Louise Durocher is a force. She’s an architectural designer, a landscape architect, a sculptor, a printmaker, and a photographer. If she’s not in Seattle she can likely be found in her second art studio in Italy. Or she might be in Paris. Louise is a true renaissance woman - there doesn’t seem to be anything she can’t do and that’s one of the reasons we love working with her. We recently finished two successful projects with Louise as the designer, and we’re in the process of finishing up a third.
When Louise first interviewed Dovetail for a large law office remodel she asked one of our principals, Scott Edwards, “how do you work with women?” Scott explained that he comes from a family of women, including sisters, his wife, and two daughters. And, he added, there are many women in leadership positions at Dovetail: the metal shop manager; the controller; the director of operations; the marketing director; a project manager; and a cabinet maker. “We value working with women,” replied Scott. Louise liked the answer and we began a productive and collaborative relationship.
Our first project together was a law firm office that needed a gut-remodel and complete re-landscaping. Daniel Archer, a principal and project manager oversaw the entire project, which included an upgrade of the mechanical and electrical systems, as well as a reception desk, offices, conference room, kitchen, and two mock-trial rooms. The landscaping required a new handicapped accessible ramp that circles the exterior of a new sunken garden and patio.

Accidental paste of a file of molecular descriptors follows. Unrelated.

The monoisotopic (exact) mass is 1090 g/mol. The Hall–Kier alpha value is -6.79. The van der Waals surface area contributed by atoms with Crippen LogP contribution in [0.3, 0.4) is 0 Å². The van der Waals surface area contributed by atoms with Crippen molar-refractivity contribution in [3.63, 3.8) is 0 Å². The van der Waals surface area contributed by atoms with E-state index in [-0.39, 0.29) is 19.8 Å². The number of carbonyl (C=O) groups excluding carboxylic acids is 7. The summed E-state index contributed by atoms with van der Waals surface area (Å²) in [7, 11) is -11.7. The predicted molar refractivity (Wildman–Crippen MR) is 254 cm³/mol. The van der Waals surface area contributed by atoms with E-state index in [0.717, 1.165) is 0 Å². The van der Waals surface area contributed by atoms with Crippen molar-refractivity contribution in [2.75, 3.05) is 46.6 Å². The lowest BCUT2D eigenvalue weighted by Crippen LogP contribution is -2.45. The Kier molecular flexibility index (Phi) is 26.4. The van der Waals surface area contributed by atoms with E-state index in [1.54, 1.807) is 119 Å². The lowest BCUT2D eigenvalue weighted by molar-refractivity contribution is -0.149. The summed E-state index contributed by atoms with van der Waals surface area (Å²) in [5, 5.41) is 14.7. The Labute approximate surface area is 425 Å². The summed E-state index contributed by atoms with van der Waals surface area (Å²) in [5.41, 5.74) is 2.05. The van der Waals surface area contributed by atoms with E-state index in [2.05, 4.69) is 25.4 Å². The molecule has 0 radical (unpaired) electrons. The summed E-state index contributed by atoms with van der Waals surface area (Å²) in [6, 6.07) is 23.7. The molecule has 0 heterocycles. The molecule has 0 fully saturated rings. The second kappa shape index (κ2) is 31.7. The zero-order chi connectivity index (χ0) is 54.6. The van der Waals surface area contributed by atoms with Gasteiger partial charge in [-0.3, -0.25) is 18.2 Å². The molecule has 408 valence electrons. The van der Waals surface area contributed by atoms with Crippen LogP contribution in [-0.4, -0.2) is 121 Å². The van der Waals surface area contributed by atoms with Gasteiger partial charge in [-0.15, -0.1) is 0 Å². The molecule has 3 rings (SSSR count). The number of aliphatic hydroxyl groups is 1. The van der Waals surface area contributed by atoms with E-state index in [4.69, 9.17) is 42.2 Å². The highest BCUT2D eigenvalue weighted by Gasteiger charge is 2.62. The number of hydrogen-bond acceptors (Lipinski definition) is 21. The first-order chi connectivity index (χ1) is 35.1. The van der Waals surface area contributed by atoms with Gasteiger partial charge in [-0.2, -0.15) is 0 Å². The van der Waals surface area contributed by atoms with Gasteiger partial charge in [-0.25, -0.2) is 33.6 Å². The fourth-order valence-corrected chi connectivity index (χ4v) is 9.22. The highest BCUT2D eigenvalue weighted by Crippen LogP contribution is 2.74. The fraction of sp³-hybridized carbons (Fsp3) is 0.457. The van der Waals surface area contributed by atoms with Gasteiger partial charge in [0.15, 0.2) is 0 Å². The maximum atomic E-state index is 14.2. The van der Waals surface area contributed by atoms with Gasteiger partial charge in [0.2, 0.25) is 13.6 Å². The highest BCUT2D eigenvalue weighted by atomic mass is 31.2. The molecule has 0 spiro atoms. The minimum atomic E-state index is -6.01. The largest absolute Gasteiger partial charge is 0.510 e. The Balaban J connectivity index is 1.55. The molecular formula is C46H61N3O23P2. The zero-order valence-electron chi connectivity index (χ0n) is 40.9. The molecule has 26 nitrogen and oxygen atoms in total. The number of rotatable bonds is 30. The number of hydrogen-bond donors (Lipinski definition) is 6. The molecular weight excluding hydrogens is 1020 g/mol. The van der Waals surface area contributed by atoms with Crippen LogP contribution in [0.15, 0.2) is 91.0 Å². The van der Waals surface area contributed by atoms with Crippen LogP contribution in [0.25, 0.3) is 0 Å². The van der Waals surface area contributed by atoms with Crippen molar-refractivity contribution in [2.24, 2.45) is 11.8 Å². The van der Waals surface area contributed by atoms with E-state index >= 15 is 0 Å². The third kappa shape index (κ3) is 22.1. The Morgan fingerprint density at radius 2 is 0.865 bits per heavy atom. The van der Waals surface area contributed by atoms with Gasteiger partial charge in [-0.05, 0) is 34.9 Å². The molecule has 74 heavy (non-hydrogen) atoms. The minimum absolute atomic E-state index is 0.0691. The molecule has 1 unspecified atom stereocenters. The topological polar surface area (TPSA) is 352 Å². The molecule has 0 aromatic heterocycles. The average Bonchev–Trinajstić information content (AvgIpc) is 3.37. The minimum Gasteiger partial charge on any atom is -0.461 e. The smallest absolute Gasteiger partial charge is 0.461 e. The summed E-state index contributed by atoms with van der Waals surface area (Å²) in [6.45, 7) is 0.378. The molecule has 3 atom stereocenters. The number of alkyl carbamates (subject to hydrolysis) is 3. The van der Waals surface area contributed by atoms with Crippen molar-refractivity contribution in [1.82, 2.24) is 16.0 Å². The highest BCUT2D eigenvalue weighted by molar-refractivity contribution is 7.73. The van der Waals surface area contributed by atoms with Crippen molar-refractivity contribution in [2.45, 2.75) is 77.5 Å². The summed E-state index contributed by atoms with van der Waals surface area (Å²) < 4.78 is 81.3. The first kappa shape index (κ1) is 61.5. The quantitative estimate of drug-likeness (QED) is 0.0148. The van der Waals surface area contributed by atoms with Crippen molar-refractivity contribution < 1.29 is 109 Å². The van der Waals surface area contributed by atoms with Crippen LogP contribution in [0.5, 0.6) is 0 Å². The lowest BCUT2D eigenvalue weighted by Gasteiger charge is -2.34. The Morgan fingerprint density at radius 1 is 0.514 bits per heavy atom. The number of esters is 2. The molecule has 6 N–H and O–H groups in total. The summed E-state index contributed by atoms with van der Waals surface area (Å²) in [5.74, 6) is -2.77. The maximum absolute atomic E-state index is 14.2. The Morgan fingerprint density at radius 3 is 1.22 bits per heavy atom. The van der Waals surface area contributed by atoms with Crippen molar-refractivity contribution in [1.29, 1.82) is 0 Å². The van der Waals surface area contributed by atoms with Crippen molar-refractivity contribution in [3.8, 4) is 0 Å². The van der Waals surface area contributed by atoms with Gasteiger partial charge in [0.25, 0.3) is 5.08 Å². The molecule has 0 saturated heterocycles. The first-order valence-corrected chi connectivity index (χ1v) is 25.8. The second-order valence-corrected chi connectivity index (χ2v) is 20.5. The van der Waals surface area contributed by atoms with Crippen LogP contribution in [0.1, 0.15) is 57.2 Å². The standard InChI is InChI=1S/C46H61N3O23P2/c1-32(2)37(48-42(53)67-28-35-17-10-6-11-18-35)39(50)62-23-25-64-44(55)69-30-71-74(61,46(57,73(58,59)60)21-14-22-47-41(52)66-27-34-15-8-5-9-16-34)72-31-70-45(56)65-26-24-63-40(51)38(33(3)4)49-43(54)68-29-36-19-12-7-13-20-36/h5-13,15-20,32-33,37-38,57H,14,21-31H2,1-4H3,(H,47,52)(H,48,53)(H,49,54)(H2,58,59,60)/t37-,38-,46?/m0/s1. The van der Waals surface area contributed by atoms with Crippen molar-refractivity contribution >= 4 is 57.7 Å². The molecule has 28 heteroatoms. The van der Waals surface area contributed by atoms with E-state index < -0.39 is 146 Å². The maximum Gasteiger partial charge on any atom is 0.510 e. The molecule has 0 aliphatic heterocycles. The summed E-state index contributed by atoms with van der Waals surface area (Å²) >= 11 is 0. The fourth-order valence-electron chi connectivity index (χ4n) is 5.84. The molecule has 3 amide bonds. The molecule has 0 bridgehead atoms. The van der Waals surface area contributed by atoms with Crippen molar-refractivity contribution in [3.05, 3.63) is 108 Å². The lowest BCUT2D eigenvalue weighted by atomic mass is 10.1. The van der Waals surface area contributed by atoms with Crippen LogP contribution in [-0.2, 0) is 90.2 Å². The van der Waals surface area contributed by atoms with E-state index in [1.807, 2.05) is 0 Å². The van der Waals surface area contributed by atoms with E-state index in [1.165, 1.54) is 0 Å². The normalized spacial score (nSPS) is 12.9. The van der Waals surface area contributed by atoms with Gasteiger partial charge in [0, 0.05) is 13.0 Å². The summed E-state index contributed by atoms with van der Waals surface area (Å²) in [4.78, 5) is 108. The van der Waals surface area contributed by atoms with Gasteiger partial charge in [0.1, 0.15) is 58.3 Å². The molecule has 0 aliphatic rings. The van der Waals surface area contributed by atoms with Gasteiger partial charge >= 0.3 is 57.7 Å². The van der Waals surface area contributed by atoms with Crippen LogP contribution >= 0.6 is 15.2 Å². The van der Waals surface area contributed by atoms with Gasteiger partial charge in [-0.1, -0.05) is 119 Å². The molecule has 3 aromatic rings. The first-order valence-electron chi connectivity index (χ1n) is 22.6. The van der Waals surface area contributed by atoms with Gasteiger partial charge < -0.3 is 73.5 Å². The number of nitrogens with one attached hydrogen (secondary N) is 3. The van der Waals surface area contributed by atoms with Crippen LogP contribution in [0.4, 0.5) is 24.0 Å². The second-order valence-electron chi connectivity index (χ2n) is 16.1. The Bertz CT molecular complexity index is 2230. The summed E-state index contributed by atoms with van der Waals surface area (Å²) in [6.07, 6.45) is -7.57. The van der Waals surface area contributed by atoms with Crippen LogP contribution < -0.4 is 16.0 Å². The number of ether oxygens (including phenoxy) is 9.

Our next collaboration was a 4,500 square foot residential condo renovation for a client in the Four Seasons. Louise and Daniel paired up again, addressing the client’s bold sense of color and also adding a fire place, custom casework, lighting upgrades, and a sliding wall that transforms a music room and library into a private bedroom. Additionally, they worked together on a solution for extra guests which resulted in a kinetic bookshelf that converts into a Murphy bed. The results compliment the clients’ aesthetic as well as their music and art collection.
These days, Louise is gearing up for an exhibition of her marble sculptures, in addition to maintaining her international architecture and landscape architecture practice. We can’t wait to see what the exhibition reveals – and what new architectural dreams Louise is waiting to bring to fruition.
Visit Louise's website to see more of her work.